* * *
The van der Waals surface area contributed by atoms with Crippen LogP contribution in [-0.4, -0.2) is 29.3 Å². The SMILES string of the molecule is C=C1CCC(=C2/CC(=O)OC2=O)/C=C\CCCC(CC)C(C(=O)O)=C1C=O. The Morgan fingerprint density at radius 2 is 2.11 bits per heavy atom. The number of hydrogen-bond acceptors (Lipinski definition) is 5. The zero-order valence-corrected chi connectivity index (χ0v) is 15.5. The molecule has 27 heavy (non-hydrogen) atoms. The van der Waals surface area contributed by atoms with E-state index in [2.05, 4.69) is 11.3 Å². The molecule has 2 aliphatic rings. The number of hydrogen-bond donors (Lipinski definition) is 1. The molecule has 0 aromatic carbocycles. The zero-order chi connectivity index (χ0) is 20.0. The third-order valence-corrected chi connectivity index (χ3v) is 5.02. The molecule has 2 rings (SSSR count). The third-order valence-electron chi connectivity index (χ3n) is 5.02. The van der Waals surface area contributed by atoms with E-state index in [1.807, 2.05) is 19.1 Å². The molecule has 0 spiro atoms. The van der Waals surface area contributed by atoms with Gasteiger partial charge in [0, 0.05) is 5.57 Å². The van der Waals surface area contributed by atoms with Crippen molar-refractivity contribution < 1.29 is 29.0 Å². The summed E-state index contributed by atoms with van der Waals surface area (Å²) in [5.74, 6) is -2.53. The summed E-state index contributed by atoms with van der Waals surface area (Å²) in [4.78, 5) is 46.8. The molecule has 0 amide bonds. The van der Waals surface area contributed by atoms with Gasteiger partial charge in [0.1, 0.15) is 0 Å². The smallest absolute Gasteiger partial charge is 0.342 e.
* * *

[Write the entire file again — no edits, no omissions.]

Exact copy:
The van der Waals surface area contributed by atoms with Crippen LogP contribution in [-0.4, -0.2) is 29.3 Å². The SMILES string of the molecule is C=C1CCC(=C2/CC(=O)OC2=O)/C=C\CCCC(CC)C(C(=O)O)=C1C=O. The Morgan fingerprint density at radius 2 is 2.11 bits per heavy atom. The number of hydrogen-bond acceptors (Lipinski definition) is 5. The zero-order valence-corrected chi connectivity index (χ0v) is 15.5. The molecule has 27 heavy (non-hydrogen) atoms. The van der Waals surface area contributed by atoms with E-state index in [2.05, 4.69) is 11.3 Å². The molecule has 2 aliphatic rings. The number of hydrogen-bond donors (Lipinski definition) is 1. The molecule has 0 aromatic carbocycles. The zero-order chi connectivity index (χ0) is 20.0. The third-order valence-corrected chi connectivity index (χ3v) is 5.02. The molecule has 2 rings (SSSR count). The third-order valence-electron chi connectivity index (χ3n) is 5.02. The van der Waals surface area contributed by atoms with E-state index in [1.807, 2.05) is 19.1 Å². The molecule has 0 spiro atoms. The van der Waals surface area contributed by atoms with Gasteiger partial charge in [0, 0.05) is 5.57 Å². The van der Waals surface area contributed by atoms with Crippen molar-refractivity contribution < 1.29 is 29.0 Å². The summed E-state index contributed by atoms with van der Waals surface area (Å²) in [5.74, 6) is -2.53. The summed E-state index contributed by atoms with van der Waals surface area (Å²) in [4.78, 5) is 46.8. The molecule has 0 amide bonds. The van der Waals surface area contributed by atoms with Gasteiger partial charge in [0.1, 0.15) is 0 Å². The smallest absolute Gasteiger partial charge is 0.342 e.